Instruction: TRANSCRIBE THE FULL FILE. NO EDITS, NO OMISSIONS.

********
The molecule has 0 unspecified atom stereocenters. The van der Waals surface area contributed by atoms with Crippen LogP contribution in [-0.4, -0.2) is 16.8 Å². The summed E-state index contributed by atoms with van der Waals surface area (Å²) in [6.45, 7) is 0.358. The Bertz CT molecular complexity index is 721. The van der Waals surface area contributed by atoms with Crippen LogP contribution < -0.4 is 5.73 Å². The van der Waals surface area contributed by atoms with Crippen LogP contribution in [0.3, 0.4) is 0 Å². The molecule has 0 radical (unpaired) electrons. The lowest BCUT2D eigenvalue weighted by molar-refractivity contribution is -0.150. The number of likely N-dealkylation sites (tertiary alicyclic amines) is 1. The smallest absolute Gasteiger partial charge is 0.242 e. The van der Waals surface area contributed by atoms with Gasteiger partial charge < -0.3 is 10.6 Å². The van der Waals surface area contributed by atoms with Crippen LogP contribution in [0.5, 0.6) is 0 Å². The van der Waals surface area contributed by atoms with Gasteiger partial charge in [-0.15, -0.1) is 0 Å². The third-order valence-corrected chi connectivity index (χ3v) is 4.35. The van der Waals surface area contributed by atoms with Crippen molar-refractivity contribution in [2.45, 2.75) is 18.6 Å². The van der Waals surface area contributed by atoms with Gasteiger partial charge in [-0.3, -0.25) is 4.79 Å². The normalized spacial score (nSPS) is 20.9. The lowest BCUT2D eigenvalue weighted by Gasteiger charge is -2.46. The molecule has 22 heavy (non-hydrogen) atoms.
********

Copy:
The molecule has 0 unspecified atom stereocenters. The van der Waals surface area contributed by atoms with Crippen LogP contribution in [-0.4, -0.2) is 16.8 Å². The summed E-state index contributed by atoms with van der Waals surface area (Å²) in [6.45, 7) is 0.358. The Bertz CT molecular complexity index is 721. The van der Waals surface area contributed by atoms with Crippen LogP contribution < -0.4 is 5.73 Å². The van der Waals surface area contributed by atoms with Crippen LogP contribution in [0.3, 0.4) is 0 Å². The molecule has 0 radical (unpaired) electrons. The lowest BCUT2D eigenvalue weighted by molar-refractivity contribution is -0.150. The number of likely N-dealkylation sites (tertiary alicyclic amines) is 1. The smallest absolute Gasteiger partial charge is 0.242 e. The van der Waals surface area contributed by atoms with Gasteiger partial charge < -0.3 is 10.6 Å². The van der Waals surface area contributed by atoms with Crippen LogP contribution in [0.5, 0.6) is 0 Å². The van der Waals surface area contributed by atoms with Gasteiger partial charge in [-0.15, -0.1) is 0 Å². The third-order valence-corrected chi connectivity index (χ3v) is 4.35. The van der Waals surface area contributed by atoms with Crippen molar-refractivity contribution in [2.45, 2.75) is 18.6 Å². The van der Waals surface area contributed by atoms with Gasteiger partial charge in [-0.3, -0.25) is 4.79 Å². The normalized spacial score (nSPS) is 20.9. The lowest BCUT2D eigenvalue weighted by Gasteiger charge is -2.46. The molecule has 22 heavy (non-hydrogen) atoms.